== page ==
Human Services Careers and Educational Paths
Call it compassion or call it compulsion, human beings have an innate, instinctive drive to help others. For some, this desire to serve others is rewarding and offers a sense of personal accomplishment. For others, helping others presents the challenge of solving an equation. And just like the math tutor, the goal is to help the student—or person—find a solution.
Overview of Human Services Careers
The human service field, including health and human services jobs, are looking for people who want to help others help themselves. Many people enter the human services profession wanting to “save” people. However, saving people is best left to doctors and lifeguards. A human service worker, on the other hand, can influence his or her client. They can provide education, counseling, personal support, community resources, and other services to strengthen his client’s self-esteem, confidence, coping strategies and ability to engage in healthy decision-making. Human services careers also needs people who will be champions for social change—people who are willing stand up for the neglected, forgotten, abused, and exploited members of their communities. Noble ambitions require the help of noble people.
Human Services Job Requirements
Before teaching others how to communicate more effectively, one must first learn and develop those skills themselves. Many students enter the human service field because they have overcome personal obstacles and wish to share their success and wisdom with others. While some may argue that there is no substitute for experience, there is also no substitute for learned knowledge. Medical doctors are not allowed to practice medicine by virtue of having once performed CPR; they are granted this privilege after spending many years studying medicine and being able to demonstrate competency and proficiency in their discipline.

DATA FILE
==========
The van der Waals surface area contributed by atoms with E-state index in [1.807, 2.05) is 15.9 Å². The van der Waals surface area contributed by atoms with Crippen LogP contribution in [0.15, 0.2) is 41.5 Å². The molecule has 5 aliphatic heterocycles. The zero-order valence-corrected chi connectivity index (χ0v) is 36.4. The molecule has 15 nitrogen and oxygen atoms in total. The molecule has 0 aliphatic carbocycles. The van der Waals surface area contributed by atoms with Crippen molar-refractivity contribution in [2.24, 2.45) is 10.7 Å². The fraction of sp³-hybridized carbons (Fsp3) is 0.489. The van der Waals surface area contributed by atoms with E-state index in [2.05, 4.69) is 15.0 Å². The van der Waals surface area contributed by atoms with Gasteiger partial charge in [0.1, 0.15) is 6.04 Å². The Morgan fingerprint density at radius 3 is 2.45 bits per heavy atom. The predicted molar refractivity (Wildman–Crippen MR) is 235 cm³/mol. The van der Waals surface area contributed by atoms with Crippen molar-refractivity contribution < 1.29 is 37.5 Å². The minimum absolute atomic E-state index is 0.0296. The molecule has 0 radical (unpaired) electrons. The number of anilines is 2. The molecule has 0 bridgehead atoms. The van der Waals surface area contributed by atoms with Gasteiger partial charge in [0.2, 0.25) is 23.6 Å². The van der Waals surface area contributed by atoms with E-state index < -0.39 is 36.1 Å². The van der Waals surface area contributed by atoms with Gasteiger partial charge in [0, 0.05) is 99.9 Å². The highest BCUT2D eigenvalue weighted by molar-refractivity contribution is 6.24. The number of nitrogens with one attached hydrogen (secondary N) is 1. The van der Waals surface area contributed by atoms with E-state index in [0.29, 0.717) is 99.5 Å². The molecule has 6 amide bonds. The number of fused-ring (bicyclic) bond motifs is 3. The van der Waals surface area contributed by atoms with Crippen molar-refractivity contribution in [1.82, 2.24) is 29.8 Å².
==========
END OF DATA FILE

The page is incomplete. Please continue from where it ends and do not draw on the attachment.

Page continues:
In-field Experience in Human Services
Human services education also requires students to demonstrate academic and practical competency before entering the field. Students must learn psychology, sociology, communications, human relations, welfare policy, English, and basic writing skills. In addition, students must also demonstrate self mastery and learn to maintain personal boundaries, set aside personal beliefs and respect a client’s rights.
Growth in the Human Services Careers
Social work and human service fields are professions are expected to grow and expand, with an increase in demand for qualified workers. According to the Bureau of Labor Statistics Occupational Outlook Handbook, 2010 Edition, “Employment of social workers is expected to increase by 16% during the 2008-18 decade… faster than the occupational growth average occupations.” Salaries for Human Service workers start around $30,000 and rise upward, depending on levels of education, licensing, professional advancement and number of years working in the field.
Educational Opportunities in Human Services
People seeking an education in the human service field can find relevant Associate’s degree programs in human services to aid in the professional grown. For example, Rasmussen College offers a regionally accredited human services degree online or on campus prepares students to enter the helping professions by giving them foundational knowledge coupled with practical experience. The program encourages students to pursue their career goals, helping them fully realize their personal and professional potential. The campus instructors are experts in their respective fields and they love to teach—they want their students to succeed.
Bureau of Labor Statistics, U.S. Department of Labor, Occupational Outlook Handbook, 2010-11 Edition, Social and Human Service Assistants, on the Internet at http://www.bls.gov/oco/ocos059.htm (visited November 10, 2010).